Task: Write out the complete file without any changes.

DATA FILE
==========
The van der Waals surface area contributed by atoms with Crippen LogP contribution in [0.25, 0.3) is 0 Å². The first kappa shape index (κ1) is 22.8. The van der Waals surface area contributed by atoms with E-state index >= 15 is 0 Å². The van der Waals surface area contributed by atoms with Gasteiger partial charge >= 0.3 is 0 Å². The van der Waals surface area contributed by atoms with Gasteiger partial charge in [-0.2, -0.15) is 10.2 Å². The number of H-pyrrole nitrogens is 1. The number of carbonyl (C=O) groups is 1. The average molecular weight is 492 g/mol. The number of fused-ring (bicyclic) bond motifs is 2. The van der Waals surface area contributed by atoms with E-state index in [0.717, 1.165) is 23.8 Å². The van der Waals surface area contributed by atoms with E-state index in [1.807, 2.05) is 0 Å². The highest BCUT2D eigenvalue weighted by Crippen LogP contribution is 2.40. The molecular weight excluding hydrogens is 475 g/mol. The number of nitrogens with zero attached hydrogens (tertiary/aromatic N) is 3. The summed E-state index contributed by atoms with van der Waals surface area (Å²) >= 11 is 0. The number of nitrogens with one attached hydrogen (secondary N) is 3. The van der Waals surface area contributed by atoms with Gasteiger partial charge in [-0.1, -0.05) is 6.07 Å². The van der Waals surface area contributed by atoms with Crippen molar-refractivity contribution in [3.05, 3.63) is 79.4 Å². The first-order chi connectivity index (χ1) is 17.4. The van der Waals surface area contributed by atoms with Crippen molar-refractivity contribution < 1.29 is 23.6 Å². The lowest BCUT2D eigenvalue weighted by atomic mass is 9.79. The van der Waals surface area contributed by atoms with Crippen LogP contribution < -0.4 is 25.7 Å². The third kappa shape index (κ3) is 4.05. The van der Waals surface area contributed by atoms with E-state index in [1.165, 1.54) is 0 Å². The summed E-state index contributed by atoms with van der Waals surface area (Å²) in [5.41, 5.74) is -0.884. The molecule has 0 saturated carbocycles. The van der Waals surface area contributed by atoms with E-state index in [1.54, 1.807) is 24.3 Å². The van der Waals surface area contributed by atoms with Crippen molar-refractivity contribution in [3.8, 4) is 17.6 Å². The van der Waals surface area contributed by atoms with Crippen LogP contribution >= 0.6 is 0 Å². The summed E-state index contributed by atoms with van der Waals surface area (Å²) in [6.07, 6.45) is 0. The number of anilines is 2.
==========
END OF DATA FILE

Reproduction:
The van der Waals surface area contributed by atoms with Crippen LogP contribution in [0.25, 0.3) is 0 Å². The first kappa shape index (κ1) is 22.8. The van der Waals surface area contributed by atoms with E-state index >= 15 is 0 Å². The van der Waals surface area contributed by atoms with Gasteiger partial charge >= 0.3 is 0 Å². The van der Waals surface area contributed by atoms with Gasteiger partial charge in [-0.2, -0.15) is 10.2 Å². The number of H-pyrrole nitrogens is 1. The number of carbonyl (C=O) groups is 1. The average molecular weight is 492 g/mol. The number of fused-ring (bicyclic) bond motifs is 2. The van der Waals surface area contributed by atoms with E-state index in [0.717, 1.165) is 23.8 Å². The van der Waals surface area contributed by atoms with E-state index in [1.807, 2.05) is 0 Å². The highest BCUT2D eigenvalue weighted by Crippen LogP contribution is 2.40. The molecular weight excluding hydrogens is 475 g/mol. The number of nitrogens with zero attached hydrogens (tertiary/aromatic N) is 3. The summed E-state index contributed by atoms with van der Waals surface area (Å²) >= 11 is 0. The number of nitrogens with one attached hydrogen (secondary N) is 3. The van der Waals surface area contributed by atoms with Gasteiger partial charge in [-0.1, -0.05) is 6.07 Å². The van der Waals surface area contributed by atoms with Crippen molar-refractivity contribution in [3.05, 3.63) is 79.4 Å². The first-order chi connectivity index (χ1) is 17.4. The van der Waals surface area contributed by atoms with Crippen molar-refractivity contribution < 1.29 is 23.6 Å². The lowest BCUT2D eigenvalue weighted by atomic mass is 9.79. The van der Waals surface area contributed by atoms with Crippen LogP contribution < -0.4 is 25.7 Å². The third kappa shape index (κ3) is 4.05. The van der Waals surface area contributed by atoms with E-state index in [1.165, 1.54) is 0 Å². The summed E-state index contributed by atoms with van der Waals surface area (Å²) in [5.41, 5.74) is -0.884. The molecule has 0 saturated carbocycles. The van der Waals surface area contributed by atoms with E-state index in [1.54, 1.807) is 24.3 Å². The van der Waals surface area contributed by atoms with Crippen molar-refractivity contribution in [3.8, 4) is 17.6 Å². The van der Waals surface area contributed by atoms with Crippen LogP contribution >= 0.6 is 0 Å². The summed E-state index contributed by atoms with van der Waals surface area (Å²) in [6.07, 6.45) is 0. The number of anilines is 2.